Man convicted of 1995 murder denied parole | Crime
MODESTO - Stanislaus County District Attorney Birgit Fladager announced that Douglas Scott Mouser, age 49, formerly of Modesto, was found unsuitable for parole after a February 8th hearing of the State Board of Parole Hearings conducted at Soledad State Prison.
District Attorney Birgit Fladager, who initially prosecuted the case along with former Deputy District Attorney, now Judge, Rick Distaso, appeared at the hearing and argued for continued confinement based on the fact that Mouser continues to pose an unreasonable risk to public safety. The Board of Prison Hearings agreed and denied parole for five (5) years.
Mouser was convicted in 1999 of second degree murder for the 1995 strangulation killing of his 14-year-old step-daughter, Genna Gamble. Genna’s nude body was found dumped down a ravine off of Timbell Road. Evidence presented at the trial showed, among other things, a household rife with stress, Mouser having generated a false alibi using computers at his worksite at Lawrence Livermore Lab, plant material found in the undercarriage of his vehicle was similar to the plant material at the dump site, post-mortem pressure marks found on Genna’s thigh matched items within the interior of Mouser’s car.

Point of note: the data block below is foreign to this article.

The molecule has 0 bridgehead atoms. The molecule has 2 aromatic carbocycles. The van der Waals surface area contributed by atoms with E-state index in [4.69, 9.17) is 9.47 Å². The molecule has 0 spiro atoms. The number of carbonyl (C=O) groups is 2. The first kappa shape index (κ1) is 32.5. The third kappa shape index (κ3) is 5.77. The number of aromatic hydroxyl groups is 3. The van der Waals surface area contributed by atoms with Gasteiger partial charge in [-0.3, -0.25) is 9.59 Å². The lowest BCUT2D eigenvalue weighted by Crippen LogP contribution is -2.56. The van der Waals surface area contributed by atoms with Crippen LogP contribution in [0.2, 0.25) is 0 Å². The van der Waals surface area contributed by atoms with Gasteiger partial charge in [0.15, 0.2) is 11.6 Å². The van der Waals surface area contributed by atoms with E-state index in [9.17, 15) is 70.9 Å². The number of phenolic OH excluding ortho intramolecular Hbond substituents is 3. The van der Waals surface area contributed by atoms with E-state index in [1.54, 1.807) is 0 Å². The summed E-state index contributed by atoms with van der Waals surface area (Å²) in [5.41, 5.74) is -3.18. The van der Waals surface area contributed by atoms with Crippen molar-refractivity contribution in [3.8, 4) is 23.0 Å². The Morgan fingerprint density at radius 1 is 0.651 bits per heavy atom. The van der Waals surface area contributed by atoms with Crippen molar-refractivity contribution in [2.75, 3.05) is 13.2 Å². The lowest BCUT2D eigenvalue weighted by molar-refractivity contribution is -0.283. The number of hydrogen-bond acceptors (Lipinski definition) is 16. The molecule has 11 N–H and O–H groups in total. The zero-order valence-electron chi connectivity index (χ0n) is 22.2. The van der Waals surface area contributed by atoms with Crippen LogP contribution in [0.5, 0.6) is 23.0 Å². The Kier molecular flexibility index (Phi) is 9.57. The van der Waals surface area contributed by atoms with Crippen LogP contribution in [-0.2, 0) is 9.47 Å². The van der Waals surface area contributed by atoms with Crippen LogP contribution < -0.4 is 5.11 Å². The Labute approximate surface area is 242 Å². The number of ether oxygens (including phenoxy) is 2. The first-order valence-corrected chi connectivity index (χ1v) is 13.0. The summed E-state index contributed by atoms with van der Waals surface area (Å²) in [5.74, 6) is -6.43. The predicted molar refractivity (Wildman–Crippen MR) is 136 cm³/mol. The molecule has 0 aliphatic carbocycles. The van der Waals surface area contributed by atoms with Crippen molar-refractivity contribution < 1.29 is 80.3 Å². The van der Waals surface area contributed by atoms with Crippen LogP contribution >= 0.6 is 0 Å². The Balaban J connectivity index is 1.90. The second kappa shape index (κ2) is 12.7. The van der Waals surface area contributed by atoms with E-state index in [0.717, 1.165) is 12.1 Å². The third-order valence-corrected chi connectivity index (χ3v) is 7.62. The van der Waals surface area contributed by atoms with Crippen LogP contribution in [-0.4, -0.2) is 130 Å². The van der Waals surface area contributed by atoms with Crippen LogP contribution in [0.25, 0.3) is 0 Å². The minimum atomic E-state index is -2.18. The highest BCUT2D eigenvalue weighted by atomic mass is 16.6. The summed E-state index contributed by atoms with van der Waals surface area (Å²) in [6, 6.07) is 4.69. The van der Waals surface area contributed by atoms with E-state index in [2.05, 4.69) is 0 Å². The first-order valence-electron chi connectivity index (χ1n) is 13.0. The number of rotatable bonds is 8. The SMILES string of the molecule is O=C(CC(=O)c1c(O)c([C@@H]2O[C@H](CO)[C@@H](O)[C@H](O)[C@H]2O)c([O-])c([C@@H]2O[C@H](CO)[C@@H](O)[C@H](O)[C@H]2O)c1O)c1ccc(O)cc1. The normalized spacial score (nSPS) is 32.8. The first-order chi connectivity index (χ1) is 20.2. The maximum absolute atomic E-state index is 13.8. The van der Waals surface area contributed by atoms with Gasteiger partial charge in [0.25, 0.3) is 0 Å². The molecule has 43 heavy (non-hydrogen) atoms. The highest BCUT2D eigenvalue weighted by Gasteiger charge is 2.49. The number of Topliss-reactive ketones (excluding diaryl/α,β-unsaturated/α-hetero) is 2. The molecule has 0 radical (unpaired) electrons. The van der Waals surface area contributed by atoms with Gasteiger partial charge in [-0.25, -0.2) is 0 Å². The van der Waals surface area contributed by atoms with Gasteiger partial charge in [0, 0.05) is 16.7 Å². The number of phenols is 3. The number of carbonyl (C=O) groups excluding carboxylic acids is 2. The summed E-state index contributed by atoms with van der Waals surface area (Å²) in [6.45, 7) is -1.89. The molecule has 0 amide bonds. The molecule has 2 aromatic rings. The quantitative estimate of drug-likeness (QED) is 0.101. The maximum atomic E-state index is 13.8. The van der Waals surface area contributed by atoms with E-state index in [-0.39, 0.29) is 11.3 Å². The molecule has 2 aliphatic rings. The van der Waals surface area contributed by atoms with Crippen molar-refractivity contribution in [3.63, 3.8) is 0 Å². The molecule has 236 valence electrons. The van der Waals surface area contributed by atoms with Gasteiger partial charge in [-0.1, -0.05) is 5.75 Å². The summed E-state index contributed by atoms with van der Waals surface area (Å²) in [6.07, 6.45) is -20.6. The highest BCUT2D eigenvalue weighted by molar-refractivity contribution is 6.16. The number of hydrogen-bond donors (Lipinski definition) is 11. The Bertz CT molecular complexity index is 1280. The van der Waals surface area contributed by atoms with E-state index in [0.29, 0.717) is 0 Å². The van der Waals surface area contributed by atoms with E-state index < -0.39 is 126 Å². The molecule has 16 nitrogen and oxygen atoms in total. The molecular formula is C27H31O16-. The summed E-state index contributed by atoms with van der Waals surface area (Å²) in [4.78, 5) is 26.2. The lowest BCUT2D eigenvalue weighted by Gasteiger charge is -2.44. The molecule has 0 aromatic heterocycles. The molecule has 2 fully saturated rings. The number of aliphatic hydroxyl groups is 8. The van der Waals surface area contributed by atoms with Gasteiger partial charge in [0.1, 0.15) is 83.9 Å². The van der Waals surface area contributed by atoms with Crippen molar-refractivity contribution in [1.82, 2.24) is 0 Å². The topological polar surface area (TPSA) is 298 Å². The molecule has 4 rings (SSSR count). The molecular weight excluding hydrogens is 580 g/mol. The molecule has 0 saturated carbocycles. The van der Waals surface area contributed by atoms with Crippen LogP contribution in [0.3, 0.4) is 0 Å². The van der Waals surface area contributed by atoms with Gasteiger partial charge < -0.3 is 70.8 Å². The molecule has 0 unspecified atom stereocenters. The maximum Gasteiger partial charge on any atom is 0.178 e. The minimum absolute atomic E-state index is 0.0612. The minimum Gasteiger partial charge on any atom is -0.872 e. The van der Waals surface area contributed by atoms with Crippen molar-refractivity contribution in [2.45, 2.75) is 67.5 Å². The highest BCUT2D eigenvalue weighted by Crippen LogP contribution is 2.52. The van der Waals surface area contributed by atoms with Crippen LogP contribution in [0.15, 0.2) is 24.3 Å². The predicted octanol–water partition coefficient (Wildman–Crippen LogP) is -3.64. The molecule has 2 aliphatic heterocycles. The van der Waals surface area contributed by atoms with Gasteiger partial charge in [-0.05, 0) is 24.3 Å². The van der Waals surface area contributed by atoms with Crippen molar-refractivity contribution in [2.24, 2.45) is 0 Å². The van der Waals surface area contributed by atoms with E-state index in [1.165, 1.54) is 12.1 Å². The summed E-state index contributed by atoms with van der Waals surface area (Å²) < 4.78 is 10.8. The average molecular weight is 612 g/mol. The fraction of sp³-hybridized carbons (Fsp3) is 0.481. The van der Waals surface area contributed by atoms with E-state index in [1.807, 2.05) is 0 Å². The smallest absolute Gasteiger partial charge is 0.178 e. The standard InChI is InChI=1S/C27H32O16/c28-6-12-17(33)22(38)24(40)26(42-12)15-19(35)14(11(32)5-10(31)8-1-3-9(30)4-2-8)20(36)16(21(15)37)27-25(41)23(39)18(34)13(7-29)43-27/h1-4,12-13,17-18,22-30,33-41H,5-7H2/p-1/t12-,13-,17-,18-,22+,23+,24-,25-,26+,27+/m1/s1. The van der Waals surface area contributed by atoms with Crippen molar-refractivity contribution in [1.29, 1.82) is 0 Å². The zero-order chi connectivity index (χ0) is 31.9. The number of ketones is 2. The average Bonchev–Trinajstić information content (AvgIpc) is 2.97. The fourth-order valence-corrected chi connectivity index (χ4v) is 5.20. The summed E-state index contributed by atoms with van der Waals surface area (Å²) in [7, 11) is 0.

Even though Mouser has been a model prisoner, the Board of Parole Hearings determined after a four-and-a-half hour hearing that Mouser continues to pose an unreasonable risk of danger to the public and is not ready for release.
Genna’s father and step-mother, Tom Gamble and Carole Gamble, appeared at the hearing and spoke in opposition to his release. Retired Stanislaus County Sheriff’s Detective Hans Bosma and retired District Attorney Investigator Linda Weidman also attended the hearing and submitted letters in opposition to parole.
Mouser will be scheduled for another hearing in approximately five years.